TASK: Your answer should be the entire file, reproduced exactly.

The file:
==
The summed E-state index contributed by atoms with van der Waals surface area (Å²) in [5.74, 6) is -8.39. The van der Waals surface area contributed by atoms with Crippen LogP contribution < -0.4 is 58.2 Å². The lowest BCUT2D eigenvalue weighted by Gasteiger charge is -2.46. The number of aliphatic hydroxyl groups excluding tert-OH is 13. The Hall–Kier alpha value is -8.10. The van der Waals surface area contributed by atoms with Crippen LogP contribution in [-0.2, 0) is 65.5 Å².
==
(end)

The summed E-state index contributed by atoms with van der Waals surface area (Å²) in [5.74, 6) is -8.39. The van der Waals surface area contributed by atoms with Crippen LogP contribution < -0.4 is 58.2 Å². The lowest BCUT2D eigenvalue weighted by Gasteiger charge is -2.46. The number of aliphatic hydroxyl groups excluding tert-OH is 13. The Hall–Kier alpha value is -8.10. The van der Waals surface area contributed by atoms with Crippen LogP contribution in [-0.2, 0) is 65.5 Å².